Example - pension and lump sum came into payment before 6 April 2006

On 1 January 2015 Catherine is in receipt of an annual pension of £2,000 per annum. She started receiving this pension in 2001.

This pension is being valued in relation to a nominated date of 1 June 2015.

The above pension is considered for commutation limit purposes on the basis of its annual rate as at 5 April 2006. At this date the pension was being paid at the rate of £1,500 per annum.

So the crystallised value at that date is £37,500 (£1,500 x 25). This is the value to take into account for these crystallised benefits when considering whether Catherine is within the trivial commutation limit. As this value is more than the £30,000 commutation limit, no further lump sum can be paid as a trivial commutation lump sum.

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Valuing uncrystallised rights

For payments made in the past, please read the Scope section at the top of this page.

Section 212 and paragraph 9 Schedule 29 Finance Act 2004

Any rights the individual holds under any registered pension schemes that have not crystallised for lifetime allowance purposes, that is, where no right to a benefit in payment has arisen yet, must be included in the pension rights valuation for trivial commutation purposes. This will include any uncrystallised rights that the member wishes to commute.

As these benefits have not crystallised for lifetime allowance purposes, a capital value will not have been attributed to these uncrystallised rights. The way to value these uncrystallised rights depends on whether those rights are held in a cash balance arrangement, money purchase arrangement, defined benefits arrangement or a hybrid arrangement.

PTM134500 explains how the value of these uncrystallised rights is calculated for each of the four types of arrangement.

For the avoidance of doubt, there is no distinction for the above purposes between rights that have accrued direct in an arrangement, and those that have been transferred in. The term uncrystallised rights includes all the member’s uncrystallised rights under the arrangement.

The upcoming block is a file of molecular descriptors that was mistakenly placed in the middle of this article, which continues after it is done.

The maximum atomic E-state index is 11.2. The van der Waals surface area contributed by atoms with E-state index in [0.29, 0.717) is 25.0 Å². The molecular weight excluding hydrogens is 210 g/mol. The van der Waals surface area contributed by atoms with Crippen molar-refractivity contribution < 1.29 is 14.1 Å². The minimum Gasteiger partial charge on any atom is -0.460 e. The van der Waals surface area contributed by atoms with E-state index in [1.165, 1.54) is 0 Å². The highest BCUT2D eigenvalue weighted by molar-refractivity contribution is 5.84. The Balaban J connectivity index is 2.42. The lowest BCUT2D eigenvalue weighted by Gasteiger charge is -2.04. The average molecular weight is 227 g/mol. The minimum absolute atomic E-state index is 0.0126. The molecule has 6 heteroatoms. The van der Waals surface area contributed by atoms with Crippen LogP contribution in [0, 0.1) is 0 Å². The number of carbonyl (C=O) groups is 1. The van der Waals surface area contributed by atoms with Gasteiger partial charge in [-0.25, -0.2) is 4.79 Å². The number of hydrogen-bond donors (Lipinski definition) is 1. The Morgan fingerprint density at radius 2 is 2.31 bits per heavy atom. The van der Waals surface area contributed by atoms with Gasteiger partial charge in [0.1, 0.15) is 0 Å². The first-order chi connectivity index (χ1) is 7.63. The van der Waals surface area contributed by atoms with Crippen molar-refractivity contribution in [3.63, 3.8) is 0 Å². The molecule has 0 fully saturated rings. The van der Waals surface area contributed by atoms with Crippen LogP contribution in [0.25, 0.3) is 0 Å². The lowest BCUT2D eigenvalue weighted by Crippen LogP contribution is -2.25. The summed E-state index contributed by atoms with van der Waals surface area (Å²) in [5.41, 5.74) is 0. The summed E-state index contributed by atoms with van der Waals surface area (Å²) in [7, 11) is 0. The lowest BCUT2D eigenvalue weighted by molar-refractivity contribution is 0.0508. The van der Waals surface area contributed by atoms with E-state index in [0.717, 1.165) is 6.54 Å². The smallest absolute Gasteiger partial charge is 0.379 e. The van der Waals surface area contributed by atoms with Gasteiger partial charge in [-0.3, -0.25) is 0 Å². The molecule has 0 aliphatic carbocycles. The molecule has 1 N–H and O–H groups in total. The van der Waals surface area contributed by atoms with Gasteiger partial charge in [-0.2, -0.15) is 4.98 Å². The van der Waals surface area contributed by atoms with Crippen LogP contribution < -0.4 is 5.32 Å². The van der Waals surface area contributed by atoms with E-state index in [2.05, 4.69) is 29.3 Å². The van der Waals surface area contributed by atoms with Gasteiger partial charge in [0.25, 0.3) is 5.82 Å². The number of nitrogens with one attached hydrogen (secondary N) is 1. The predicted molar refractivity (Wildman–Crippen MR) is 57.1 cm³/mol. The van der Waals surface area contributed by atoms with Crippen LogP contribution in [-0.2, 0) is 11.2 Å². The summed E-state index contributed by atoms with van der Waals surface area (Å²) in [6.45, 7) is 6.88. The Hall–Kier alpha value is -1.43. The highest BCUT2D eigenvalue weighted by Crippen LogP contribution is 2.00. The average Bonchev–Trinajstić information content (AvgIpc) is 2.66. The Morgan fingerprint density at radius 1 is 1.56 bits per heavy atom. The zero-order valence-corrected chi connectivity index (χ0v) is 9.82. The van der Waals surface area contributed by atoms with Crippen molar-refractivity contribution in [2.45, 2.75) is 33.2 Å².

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Process the scheme administrator must go through

For payments made in the past, please read the Scope section at the top of this page.

Sections 239 and 268 Finance Act 2004

A registered pension scheme must take reasonable steps to ensure that any payment they make is authorised, within the meaning of Chapter 5, Finance Act 2004.

If they fail to take such steps, and it transpires that a payment made is an unauthorised member payment, the scheme will become liable to pay a scheme sanction charge (unless the payment falls within narrowly defined circumstances).

Where the authorisation of a payment is conditional on matters which are known only by the member, schemes will need to ask the member to supply sufficient information so that the scheme is satisfied that those conditions are met. For example, they will want to be satisfied that all that member’s pension rights are within the commutation limit on the nominated date.

If the member has pension benefits with other schemes, the commuting scheme will have to ask the member about the value of those benefits, so that it can confirm that the total value of the member’s pension rights falls within the commutation limit.

Where a member gives a scheme inaccurate information or makes a false statement, so that a payment which a scheme considered to be authorised turns out not to be, the scheme can seek discharge from any resulting scheme sanction charge through the ‘good faith’ provisions in the legislation - see PTM135400.

In order to show that a scheme had reasonable grounds for believing that an unauthorised payment was authorised schemes should retain documentary evidence of any member statement or information they have relied on.

Where schemes discover that a payment that they had believed to be authorised is not in fact so, they should report the unauthorised payment on the Event Report - see PTM161100.

Example

For payments made in the past, please read the Scope section at the top of this page.

Catherine is aged 61. She has uncrystallised defined benefits held under three registered pension schemes (scheme A, B and C). Her benefits under each scheme are held in three different arrangements, i.e. A1, A2, A3 etc. Catherine has no other benefits and is not in receipt of any pension in payment. She also has 100% of her lifetime allowance available.